Intellectual property fights hobble DOE fusion program

By Peter Behr | 02/27/2024 06:12 AM EST

Disputes over intellectual property are at the center of negotiations between DOE and eight fusion technology companies vying for federal grants.

 Lawrence Livermore Lab National Ignition Facility

Almost 200 laser beams delivered more than 2 million joules of ultraviolet energy to a fuel pellet to achieve fusion ignition at the Lawrence Livermore National Laboratory in California on Dec. 5, 2022. Lawrence Livermore Laboratory National Ignition Facility

The moonshot U.S. program to accelerate fusion energy has struggled to get started, held up by disputes over the federal government’s control of scientific discoveries by startup companies, according to several people familiar with negotiations.

Intellectual property rights have been at the center of months of talks between the Department of Energy and eight fusion technology companies vying for multimillion-dollar federal grants. DOE selected the participants in its “milestone” program last May on the condition that a company meet engineering and scientific benchmarks on the way to designing a pilot fusion reactor.

But after nine months, no technology investment agreements have been announced, and the Biden administration is approaching two years since it rolled out its vision for developing fusion power.


“We’re still in active negotiations with the DOE, and it isn’t all ironed out yet. I can’t comment on specifics, but negotiations are progressing,” said Andy Freeberg, head of communications for Seattle-based Zap Energy, one of the milestone program participants. Several other program participants declined to comment.

Backed by rare bipartisan support in Congress, the administration aims to accelerate progress toward building one or more pilot reactors in the 2030s. The goal is to show that the technical challenges of delivering fusion power at a commercial scale can be overcome. Fusion mimics nuclear reactions inside stars.

Andrew Holland, chief executive of the Fusion Industry Association, said he and the participating fusion companies are confident the program will move ahead.

Sources close to the program said a delay of months isn’t significant since commercial fusion power is likely decades away. But they said it’s notable that DOE and fusion-tech companies are struggling to find common ground on the government’s right to own or share rights to fusion breakthroughs, and that could affect future development.

A DOE spokesperson declined to discuss the agency’s position on federal rights to fusion discoveries. But leaders in the nascent fusion industry say the ability to own intellectual property and benefit from any commercial success is critical.

“That’s the bread and butter of what they have that appeals to their investors,” said Stephen Dean, president of Fusion Power Associates, a nonprofit information resource about the technology.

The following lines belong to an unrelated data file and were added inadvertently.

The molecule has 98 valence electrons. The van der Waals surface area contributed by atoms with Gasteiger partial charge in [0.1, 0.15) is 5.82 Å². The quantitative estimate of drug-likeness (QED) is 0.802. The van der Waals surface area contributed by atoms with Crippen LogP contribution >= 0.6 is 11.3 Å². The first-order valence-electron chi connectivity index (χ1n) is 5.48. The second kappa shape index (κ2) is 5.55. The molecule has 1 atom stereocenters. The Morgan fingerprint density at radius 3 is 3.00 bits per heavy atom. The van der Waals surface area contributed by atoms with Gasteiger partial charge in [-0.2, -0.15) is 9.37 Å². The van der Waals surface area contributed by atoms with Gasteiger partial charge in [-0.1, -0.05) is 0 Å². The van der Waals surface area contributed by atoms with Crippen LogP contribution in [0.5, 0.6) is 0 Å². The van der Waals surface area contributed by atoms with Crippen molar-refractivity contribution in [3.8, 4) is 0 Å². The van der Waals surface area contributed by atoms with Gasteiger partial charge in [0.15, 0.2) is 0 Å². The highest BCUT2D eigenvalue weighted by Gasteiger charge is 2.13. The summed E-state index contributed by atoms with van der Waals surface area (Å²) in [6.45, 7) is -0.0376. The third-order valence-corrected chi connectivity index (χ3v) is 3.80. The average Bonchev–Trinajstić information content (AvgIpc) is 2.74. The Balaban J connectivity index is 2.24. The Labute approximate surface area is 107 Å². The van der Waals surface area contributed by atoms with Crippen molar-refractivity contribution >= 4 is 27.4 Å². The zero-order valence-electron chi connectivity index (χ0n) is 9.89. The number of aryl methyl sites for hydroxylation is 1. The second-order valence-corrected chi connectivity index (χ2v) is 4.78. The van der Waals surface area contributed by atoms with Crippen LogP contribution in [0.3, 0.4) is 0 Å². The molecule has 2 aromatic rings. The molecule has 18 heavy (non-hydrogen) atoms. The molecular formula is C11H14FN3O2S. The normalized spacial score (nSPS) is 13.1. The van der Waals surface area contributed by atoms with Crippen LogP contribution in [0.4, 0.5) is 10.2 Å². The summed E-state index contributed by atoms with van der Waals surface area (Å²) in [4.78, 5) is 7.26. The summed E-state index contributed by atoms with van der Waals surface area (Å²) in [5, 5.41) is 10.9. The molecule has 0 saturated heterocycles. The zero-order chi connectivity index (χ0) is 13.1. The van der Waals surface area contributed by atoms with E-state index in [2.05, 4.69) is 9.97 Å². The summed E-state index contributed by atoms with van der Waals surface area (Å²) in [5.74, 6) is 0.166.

“For any technology startup, whether it’s in fusion or otherwise, the preservation and ongoing ability to commercialize intellectual property is a crucial part of the value proposition for investors,” said Chris Kelsall, a former fusion company chief executive. He said his comments in an interview with E&E News are solely his own and not expressed on behalf of or in relation to any former employer.

“To continue providing regular rounds of capital investment, investors want to know that a technology company’s secret sauce — the IP — remains intact and that the company’s ability to derive future revenue from its core IP is not unduly compromised,” Kelsall said.

The China factor

The technology agreements DOE and the companies are negotiating are special contracts. They’re more flexible than the standard federal contracts concerning federal access to government-supported intellectual property. However, companies must accept substantial federal involvement in technical and management operations, Colleen Nehl, a program manager in DOE’s Office of Science, said at the annual meeting of Fusion Power Associates in December.

The technology investment agreement contracts give DOE maximum flexibility in negotiating terms, “but they take time,” she noted in her presentation. “We need to get the terms right so the milestone program doesn’t have unintended negative consequences.”

Protecting U.S.-funded fusion secrets is part of the challenge. Congress is putting pressure is on the department to lead the way in fusion development. Both the Energy Act of 2020 and the CHIPS and Sciences Act of 2022 stressed the priority. Further, members of Congress say they fear that China could win the race to dominate the science and technology through its own well-funded push to build a large-scale fusion prototype by 2035.